every other day

For the past couple months I’ve been doing Bikram Yoga two to three times a week. Bikram involves doing two sets of 26 yoga postures and two breathing exercises yoga in the same order for 90-minutes in a 105-degree room. The first posture is twice the time of the second posture. Between each set and posture yogis are supposed to savasana, which is Sandskrit for dead body pose. The purpose of savasana is to relax our mind and concentrate on our next pose.

Bikram Yoga is a series of postures that aim to compress and stretch the muscles, ligaments, joints and spine, which all become more pliable in a hot and humid room. I suspect an additionally benefit of the heat and humidity is to create a distraction that beginning yogi‘s learn to overcome. The benefits of Bikram Yoga are increased flexibility, weight-loss, increased energy, healthier skin and a sense of accomplishment after completing a class. A Bikram Yoga class cost anywhere from $12-20 per session so when I go to class I try to extract my money’s worth. This means I drink at least a liter of water prior to class and do not eat any food at least 2.5 hours before class. Yogis need to bring a quart of water, a yoga mat, towel and some skimpy but flexible clothing. Beginning yogis can expect to feel nauseous, sick, dizzy and a loss of sensation in their extremities during class; all of which is normal.

This is due in part to a lack of hydration and a general discomfort associated with having to continually stretch in such an inhospitably environment. The point of this blog post is to describe the postures and breathing exercises in the hopes helping me achieve better form and depth in my own yoga postures. The class starts with Standing Deep Breathing or Pranayama breathing.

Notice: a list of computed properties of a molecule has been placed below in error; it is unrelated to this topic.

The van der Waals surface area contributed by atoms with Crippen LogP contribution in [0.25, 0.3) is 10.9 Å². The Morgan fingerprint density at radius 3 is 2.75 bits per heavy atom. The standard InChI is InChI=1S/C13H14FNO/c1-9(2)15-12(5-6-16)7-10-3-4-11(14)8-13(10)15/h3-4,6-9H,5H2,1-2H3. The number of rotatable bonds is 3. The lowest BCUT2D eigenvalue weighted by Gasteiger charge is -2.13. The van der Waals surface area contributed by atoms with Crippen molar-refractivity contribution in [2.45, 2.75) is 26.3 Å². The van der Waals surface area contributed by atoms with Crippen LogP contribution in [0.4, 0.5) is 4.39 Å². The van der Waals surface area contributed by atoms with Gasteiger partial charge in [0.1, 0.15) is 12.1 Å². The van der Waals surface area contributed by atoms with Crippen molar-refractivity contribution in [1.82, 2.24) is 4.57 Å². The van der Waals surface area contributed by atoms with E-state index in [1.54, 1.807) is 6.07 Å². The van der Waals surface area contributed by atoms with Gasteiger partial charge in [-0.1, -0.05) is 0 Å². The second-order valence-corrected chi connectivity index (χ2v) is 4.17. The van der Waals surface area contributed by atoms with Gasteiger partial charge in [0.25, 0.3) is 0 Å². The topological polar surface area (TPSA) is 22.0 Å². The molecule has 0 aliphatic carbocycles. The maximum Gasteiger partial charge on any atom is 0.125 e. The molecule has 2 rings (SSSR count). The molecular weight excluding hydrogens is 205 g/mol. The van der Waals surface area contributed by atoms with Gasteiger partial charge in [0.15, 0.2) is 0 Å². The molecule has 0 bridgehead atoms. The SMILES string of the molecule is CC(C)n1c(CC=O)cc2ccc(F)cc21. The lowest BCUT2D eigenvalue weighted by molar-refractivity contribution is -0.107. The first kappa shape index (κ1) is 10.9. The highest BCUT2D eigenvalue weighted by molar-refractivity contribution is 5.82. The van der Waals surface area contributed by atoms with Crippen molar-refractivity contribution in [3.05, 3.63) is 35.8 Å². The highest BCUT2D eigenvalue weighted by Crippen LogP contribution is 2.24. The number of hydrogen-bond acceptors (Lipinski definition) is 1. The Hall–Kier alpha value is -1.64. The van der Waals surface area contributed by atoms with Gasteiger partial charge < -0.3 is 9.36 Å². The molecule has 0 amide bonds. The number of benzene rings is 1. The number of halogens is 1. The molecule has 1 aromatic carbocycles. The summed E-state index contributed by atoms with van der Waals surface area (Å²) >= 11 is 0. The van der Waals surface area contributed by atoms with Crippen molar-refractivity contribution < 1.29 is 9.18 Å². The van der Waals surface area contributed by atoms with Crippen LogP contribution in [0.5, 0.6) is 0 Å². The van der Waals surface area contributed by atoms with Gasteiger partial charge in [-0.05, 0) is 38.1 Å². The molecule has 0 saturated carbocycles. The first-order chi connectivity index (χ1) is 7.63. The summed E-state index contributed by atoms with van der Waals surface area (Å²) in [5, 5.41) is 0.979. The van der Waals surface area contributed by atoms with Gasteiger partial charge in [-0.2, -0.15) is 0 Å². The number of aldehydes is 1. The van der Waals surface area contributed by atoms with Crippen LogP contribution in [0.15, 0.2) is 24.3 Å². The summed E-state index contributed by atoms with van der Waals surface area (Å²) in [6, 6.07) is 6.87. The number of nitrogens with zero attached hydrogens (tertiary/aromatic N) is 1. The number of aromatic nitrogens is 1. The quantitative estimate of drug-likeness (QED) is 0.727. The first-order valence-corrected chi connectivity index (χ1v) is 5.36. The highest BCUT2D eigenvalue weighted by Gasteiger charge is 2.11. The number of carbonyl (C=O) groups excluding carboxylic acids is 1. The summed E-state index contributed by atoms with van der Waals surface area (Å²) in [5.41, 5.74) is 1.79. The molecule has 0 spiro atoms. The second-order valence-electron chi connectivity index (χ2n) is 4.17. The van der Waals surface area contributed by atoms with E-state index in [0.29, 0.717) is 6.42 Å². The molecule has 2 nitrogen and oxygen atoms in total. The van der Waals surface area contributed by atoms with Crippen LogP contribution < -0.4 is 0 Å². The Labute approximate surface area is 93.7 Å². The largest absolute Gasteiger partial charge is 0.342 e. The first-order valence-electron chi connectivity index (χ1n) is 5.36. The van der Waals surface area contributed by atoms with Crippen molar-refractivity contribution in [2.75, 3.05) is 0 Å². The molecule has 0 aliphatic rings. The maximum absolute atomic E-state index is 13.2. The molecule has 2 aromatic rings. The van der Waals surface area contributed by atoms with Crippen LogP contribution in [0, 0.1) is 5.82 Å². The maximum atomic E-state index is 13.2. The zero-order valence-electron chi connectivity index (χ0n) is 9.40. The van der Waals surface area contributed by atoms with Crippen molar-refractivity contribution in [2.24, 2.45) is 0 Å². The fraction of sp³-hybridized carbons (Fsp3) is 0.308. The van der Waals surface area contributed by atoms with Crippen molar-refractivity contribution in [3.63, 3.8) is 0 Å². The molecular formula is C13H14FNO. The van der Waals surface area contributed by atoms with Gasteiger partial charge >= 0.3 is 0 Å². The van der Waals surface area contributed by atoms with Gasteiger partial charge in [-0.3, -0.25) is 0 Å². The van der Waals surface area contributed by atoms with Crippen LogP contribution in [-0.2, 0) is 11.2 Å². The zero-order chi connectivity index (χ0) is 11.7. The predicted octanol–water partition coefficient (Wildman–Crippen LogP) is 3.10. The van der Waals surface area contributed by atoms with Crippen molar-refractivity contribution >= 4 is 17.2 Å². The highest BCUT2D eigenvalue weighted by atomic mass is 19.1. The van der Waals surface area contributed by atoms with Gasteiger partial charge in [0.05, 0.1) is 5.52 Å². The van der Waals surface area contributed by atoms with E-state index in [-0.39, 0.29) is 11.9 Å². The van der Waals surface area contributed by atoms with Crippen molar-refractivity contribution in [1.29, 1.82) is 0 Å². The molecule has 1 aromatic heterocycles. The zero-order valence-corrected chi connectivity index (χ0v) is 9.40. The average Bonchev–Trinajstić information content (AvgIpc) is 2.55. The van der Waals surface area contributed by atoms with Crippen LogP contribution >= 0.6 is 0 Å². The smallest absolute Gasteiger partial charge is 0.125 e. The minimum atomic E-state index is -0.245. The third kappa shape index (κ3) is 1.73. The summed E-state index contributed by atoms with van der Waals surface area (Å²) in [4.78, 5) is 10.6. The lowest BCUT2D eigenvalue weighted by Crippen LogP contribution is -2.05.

Standing on your mat with your feet together, interlock your fingers, touch your elbows together and place your fists under your chin. Suck in your stomach, and expose your ribcage. As you breath in slowly through your nose, raise your elbows up to the top of your head. After six seconds of breathing in, begin exhaling through your mouth and use your knuckles to push your head back while keeping your forearms parallel to the ground. As your head rolls back try looking at the wall behind you. The goal of this posture is to clear your mind, keep your spin straight and learn to control your mind through breathing. We repeat this exercise breathing in and out 20 times before taking a little savasana and repeating the posture again. After this we only breathe in and out through our nose.

Half Moon Pose or Ardha-Chandrasana